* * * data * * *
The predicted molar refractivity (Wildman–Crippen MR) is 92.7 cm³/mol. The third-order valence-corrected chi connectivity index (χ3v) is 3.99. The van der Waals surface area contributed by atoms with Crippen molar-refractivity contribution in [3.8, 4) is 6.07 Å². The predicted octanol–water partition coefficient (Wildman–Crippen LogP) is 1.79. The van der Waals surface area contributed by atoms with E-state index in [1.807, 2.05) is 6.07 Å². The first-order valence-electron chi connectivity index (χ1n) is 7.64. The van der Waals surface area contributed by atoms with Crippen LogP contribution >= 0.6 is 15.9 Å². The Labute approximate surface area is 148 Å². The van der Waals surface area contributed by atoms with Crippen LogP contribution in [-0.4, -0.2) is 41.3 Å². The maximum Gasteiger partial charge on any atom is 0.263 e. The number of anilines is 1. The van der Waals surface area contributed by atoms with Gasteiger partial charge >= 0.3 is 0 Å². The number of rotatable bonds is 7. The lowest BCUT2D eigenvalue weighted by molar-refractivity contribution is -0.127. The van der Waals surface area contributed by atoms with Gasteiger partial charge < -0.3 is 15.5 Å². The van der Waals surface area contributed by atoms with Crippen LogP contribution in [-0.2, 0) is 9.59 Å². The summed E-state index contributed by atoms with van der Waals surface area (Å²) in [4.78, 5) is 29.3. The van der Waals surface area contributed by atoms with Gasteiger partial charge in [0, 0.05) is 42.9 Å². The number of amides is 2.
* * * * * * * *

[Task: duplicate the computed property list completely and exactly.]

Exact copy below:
The predicted molar refractivity (Wildman–Crippen MR) is 92.7 cm³/mol. The third-order valence-corrected chi connectivity index (χ3v) is 3.99. The van der Waals surface area contributed by atoms with Crippen molar-refractivity contribution in [3.8, 4) is 6.07 Å². The predicted octanol–water partition coefficient (Wildman–Crippen LogP) is 1.79. The van der Waals surface area contributed by atoms with E-state index in [1.807, 2.05) is 6.07 Å². The first-order valence-electron chi connectivity index (χ1n) is 7.64. The van der Waals surface area contributed by atoms with Crippen LogP contribution >= 0.6 is 15.9 Å². The Labute approximate surface area is 148 Å². The van der Waals surface area contributed by atoms with Crippen LogP contribution in [-0.4, -0.2) is 41.3 Å². The maximum Gasteiger partial charge on any atom is 0.263 e. The number of anilines is 1. The van der Waals surface area contributed by atoms with Gasteiger partial charge >= 0.3 is 0 Å². The number of rotatable bonds is 7. The lowest BCUT2D eigenvalue weighted by molar-refractivity contribution is -0.127. The van der Waals surface area contributed by atoms with Gasteiger partial charge < -0.3 is 15.5 Å². The van der Waals surface area contributed by atoms with Crippen LogP contribution in [-0.2, 0) is 9.59 Å². The summed E-state index contributed by atoms with van der Waals surface area (Å²) in [4.78, 5) is 29.3. The van der Waals surface area contributed by atoms with Gasteiger partial charge in [0, 0.05) is 42.9 Å². The number of amides is 2.